Secure Scuttlebot (ssb), is an off-grid social network written using Node.js.
ssb was invented by Dominic Tarr. Dominic lives on a boat in New Zealand. The Internet in New Zealand is pretty bad, but it's even worse when you live on a boat. If you sail out of port, you might stop receiving a 3g signal for a long period of time. ssb solves the social-on-a-boat problem by syncing up when you've sailed into port.
There are three important things you need to know about how ssb works:
- ssb generates a public/private keypair which it uses to sign feeds and encrypt private messages. This means no one can pretend to be you unless they steal your key, and everyone on the network knows that you are the person publishing your messages.
- ssb uses an eventually consistent gossip protocol to move data between peers. You receive messages from the people you follow, as well as their friends. If a peer is beyond the friend-of-a-friend network, you will not receive their messages.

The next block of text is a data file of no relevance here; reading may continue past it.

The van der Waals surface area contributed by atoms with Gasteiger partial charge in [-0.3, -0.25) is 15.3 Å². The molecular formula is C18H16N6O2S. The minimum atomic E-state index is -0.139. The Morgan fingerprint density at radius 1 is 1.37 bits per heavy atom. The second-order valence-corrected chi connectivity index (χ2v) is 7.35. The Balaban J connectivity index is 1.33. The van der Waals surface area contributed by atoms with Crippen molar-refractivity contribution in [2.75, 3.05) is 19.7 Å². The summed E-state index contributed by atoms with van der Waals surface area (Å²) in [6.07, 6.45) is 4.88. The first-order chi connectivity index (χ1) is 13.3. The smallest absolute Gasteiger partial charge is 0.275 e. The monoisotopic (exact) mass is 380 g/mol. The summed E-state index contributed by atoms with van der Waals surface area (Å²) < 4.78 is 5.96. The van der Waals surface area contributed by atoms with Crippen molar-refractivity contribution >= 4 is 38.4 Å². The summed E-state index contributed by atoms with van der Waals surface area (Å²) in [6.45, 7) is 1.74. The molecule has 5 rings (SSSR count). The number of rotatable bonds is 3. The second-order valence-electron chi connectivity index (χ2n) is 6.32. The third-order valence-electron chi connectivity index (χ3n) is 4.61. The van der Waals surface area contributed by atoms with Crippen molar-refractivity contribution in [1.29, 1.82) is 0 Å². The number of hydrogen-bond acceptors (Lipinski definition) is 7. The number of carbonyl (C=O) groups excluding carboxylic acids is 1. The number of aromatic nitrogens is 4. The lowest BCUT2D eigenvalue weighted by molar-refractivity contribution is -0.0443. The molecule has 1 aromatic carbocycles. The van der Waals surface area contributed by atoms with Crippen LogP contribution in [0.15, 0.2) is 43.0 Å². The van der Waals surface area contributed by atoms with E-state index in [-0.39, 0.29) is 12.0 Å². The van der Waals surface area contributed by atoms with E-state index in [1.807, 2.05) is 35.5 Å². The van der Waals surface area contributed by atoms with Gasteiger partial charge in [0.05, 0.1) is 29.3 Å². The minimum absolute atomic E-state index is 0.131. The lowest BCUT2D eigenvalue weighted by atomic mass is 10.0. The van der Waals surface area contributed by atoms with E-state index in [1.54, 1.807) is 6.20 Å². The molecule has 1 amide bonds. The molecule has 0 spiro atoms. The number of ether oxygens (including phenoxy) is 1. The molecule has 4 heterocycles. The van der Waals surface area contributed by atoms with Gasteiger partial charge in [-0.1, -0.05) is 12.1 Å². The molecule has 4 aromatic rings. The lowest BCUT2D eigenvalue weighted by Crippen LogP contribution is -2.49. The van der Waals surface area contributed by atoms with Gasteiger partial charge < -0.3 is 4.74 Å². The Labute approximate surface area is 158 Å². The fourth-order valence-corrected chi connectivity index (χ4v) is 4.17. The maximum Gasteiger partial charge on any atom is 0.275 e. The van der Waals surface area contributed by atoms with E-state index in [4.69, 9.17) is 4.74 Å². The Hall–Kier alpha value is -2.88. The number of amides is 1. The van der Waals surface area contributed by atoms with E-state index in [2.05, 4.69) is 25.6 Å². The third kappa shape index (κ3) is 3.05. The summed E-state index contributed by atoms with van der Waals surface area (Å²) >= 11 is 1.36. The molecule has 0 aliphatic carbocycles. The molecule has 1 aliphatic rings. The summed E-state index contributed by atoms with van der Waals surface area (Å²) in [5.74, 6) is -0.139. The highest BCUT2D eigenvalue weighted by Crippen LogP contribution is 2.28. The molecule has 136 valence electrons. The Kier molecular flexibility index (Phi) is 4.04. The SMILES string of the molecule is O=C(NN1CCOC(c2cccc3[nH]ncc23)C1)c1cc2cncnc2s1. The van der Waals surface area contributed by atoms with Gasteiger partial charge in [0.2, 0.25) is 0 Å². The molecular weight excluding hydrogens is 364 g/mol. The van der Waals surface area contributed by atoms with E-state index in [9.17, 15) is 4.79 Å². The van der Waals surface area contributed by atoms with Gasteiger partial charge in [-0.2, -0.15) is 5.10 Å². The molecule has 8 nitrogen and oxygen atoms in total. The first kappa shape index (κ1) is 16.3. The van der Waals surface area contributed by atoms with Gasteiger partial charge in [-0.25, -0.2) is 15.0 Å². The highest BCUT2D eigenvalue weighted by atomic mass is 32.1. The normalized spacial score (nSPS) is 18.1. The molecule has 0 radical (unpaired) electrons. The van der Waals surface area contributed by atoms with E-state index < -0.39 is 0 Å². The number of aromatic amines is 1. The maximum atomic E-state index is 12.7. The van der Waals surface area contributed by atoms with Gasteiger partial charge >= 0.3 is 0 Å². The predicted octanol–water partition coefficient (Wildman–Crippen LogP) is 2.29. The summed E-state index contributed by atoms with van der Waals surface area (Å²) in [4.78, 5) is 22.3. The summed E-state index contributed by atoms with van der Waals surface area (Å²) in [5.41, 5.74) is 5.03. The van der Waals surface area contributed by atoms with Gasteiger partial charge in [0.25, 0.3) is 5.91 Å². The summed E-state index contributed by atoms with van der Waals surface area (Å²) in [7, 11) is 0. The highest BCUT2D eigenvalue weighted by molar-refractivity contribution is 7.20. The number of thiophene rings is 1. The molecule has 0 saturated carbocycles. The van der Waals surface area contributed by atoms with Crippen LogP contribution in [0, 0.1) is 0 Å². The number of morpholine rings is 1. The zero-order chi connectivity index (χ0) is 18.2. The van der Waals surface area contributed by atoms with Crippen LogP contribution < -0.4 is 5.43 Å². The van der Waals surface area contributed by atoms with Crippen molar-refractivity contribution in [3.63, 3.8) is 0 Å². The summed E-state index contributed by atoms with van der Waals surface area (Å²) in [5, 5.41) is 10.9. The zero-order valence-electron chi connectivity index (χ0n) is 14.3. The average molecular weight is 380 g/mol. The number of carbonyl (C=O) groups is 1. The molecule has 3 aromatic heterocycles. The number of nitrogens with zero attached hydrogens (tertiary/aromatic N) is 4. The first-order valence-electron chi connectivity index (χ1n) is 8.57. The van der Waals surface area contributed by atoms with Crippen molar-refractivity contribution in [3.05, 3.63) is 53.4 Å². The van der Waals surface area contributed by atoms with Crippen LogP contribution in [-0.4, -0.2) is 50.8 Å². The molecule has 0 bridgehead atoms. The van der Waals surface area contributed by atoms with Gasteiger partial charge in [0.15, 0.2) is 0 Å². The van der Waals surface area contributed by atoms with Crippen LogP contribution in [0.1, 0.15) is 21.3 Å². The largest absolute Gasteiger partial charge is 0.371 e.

- ssb stores the messages from your friends and their friends on your local computer. This makes it easy to view the messages and publish while offline.
There are two important pieces that make ssb work under the hood:
- Secure Scuttlebutt creates cryptographically secure feeds when you publish messages. [Github] [Gitmx]
- Scuttlebot is a server you can use to connect to the network and display the network in an ssb client. [Github] [Gitmx]
There are a number of applications built on Scuttlebot:
- Minbase is a minimal browser client for scuttlebot [Github] [Gitmx]
- Minbay is a theme for minbase [Github] [Gitmx]
- Patchfoo is a hackable server-side client [Github] [Gitmx]
- Patchbay is a modular desktop client in Electron [Github] [Gitmx]
- Patchwork is a heavier desktop client in Electron [Github] [Gitmx]
- git-ssb is distributed git [Github] [Gitmx]
- git-ssb-web is a client for viewing distributed git [Github] [Gitmx]
- ssb-viewer serves ssb feeds and messages onto the web [Gitmx]
Andre also wrote a good article on ssb called An off-grid social network that went to the top of Hackernews for two days.